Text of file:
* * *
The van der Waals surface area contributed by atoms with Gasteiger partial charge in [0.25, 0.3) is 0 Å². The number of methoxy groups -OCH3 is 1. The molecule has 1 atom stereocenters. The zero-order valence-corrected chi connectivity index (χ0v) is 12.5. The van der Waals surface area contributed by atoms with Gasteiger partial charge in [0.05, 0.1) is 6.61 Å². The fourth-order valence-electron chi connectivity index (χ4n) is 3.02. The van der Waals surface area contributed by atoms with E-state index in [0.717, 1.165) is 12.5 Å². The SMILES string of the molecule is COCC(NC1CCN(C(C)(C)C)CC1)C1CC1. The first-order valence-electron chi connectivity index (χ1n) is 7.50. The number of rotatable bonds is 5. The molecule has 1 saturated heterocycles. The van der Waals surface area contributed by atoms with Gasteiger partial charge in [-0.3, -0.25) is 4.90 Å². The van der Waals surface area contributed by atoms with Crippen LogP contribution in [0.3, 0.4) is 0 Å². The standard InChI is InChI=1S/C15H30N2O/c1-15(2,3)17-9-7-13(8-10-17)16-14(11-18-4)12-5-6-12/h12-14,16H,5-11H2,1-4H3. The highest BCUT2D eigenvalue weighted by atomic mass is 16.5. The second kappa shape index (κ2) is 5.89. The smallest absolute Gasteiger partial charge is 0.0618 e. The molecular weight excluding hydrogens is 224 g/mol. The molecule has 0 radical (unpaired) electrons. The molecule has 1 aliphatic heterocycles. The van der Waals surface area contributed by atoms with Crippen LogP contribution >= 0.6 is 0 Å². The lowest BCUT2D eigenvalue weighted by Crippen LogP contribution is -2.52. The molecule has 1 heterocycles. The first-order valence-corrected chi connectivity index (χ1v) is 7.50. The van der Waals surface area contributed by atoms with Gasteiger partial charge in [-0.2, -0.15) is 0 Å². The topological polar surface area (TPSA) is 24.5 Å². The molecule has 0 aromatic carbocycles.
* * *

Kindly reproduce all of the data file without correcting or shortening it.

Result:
The van der Waals surface area contributed by atoms with Gasteiger partial charge in [0.25, 0.3) is 0 Å². The number of methoxy groups -OCH3 is 1. The molecule has 1 atom stereocenters. The zero-order valence-corrected chi connectivity index (χ0v) is 12.5. The van der Waals surface area contributed by atoms with Gasteiger partial charge in [0.05, 0.1) is 6.61 Å². The fourth-order valence-electron chi connectivity index (χ4n) is 3.02. The van der Waals surface area contributed by atoms with E-state index in [0.717, 1.165) is 12.5 Å². The SMILES string of the molecule is COCC(NC1CCN(C(C)(C)C)CC1)C1CC1. The first-order valence-electron chi connectivity index (χ1n) is 7.50. The number of rotatable bonds is 5. The molecule has 1 saturated heterocycles. The van der Waals surface area contributed by atoms with Gasteiger partial charge in [-0.3, -0.25) is 4.90 Å². The van der Waals surface area contributed by atoms with Crippen LogP contribution in [0.3, 0.4) is 0 Å². The standard InChI is InChI=1S/C15H30N2O/c1-15(2,3)17-9-7-13(8-10-17)16-14(11-18-4)12-5-6-12/h12-14,16H,5-11H2,1-4H3. The highest BCUT2D eigenvalue weighted by atomic mass is 16.5. The second kappa shape index (κ2) is 5.89. The smallest absolute Gasteiger partial charge is 0.0618 e. The molecular weight excluding hydrogens is 224 g/mol. The molecule has 0 radical (unpaired) electrons. The molecule has 1 aliphatic heterocycles. The van der Waals surface area contributed by atoms with Crippen LogP contribution >= 0.6 is 0 Å². The lowest BCUT2D eigenvalue weighted by Crippen LogP contribution is -2.52. The molecule has 1 heterocycles. The first-order valence-corrected chi connectivity index (χ1v) is 7.50. The van der Waals surface area contributed by atoms with Gasteiger partial charge in [-0.2, -0.15) is 0 Å². The topological polar surface area (TPSA) is 24.5 Å². The molecule has 0 aromatic carbocycles.